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Mask Maker, Mask Maker, Make Me a Mask!

Readers. the mask making continues.

I’ve mainly been sewing masks for my family, but also for a few friends and neighbors.  It’s easy and it’s fun and it helps me downsize my remnant stash.  I’ve especially enjoyed making masks to match some of my me-made shirts.  I’m glad I saved the leftover scraps from these projects!

Reader “FrankO” requested I make a matching Peanuts mask and here it is!

I continue using the free design by Dhurata Davies, which is very comfortable to wear and fits well.  I’ve learned a few construction tricks too:

1) When you sew the two (or three, if there’s a pocket) layers together, stitch with the lining next to the feed dogs and let the lining edge protrude an extra 1/8″ (the regular seam allowance is roughly 3/8″).  When you turn the layers right sides out, the lining will pull the outer layer to the inside a bit, ensuring that the lining doesn’t stick out when you wear the mask.  You’ll still need to press the edges, of course, as you would if you were making a shirt collar or a facing.

2) Be sure to clip the curves of your seam allowances before turning right sides out.  Again, these are the same techniques one would use when sewing a curved collar or facing.

3) It can be helpful — though it’s certainly not necessary — to trim the lining layer 1/4″ at the two far ends (where you’re going to fold over the edge to create a casing for elastic or tie) before you sew the two layers together. This will leave less bulk when fold the layers over.  Not essential but helpful.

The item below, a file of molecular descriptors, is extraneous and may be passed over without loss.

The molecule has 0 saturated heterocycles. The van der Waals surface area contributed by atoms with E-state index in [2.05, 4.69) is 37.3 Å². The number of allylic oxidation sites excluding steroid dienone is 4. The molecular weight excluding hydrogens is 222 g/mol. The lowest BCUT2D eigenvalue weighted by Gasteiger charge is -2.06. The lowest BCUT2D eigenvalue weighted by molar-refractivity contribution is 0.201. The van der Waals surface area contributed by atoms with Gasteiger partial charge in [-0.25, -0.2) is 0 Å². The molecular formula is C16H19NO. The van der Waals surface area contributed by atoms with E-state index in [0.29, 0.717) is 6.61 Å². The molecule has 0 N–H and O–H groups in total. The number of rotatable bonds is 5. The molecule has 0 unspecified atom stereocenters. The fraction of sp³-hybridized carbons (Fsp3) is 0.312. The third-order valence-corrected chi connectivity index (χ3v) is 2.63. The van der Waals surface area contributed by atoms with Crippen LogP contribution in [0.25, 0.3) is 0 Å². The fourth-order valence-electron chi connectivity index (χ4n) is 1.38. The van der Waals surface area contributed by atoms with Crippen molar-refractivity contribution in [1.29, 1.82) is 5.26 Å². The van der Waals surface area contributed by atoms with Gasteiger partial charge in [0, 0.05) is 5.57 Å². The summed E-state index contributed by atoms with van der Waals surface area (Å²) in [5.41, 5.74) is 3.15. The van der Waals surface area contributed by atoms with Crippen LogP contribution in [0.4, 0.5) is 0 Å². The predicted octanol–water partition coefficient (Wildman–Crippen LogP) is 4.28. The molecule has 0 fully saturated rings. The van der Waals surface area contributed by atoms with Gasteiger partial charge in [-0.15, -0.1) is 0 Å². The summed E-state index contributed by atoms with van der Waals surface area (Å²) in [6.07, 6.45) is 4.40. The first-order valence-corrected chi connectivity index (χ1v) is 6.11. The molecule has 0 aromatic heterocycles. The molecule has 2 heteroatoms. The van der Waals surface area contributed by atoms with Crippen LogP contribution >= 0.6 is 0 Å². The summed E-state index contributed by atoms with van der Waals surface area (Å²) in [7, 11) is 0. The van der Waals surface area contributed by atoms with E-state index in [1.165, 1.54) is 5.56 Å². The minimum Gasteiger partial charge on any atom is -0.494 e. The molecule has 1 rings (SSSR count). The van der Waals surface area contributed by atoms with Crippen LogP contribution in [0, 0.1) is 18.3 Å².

4) When you sew the layers together, be sure the center darts at both the chin and the nose match up.  You’ll get a more professional-looking result.

My most recent mask is one I made for my mother using a Liberty of London cotton poplin remnant and some contrasting gingham for the lining.

I think the result is very sweet-looking.

I’ll probably whip up a few more of these masks as needed.  They’re easy to make and they’re surprisingly satisfying since they are genuinely needed.  I still haven’t sewn any masks using more than two layers of cotton or a filter pocket: I may try that next.

Have a great day, everybody, and happy mask making!

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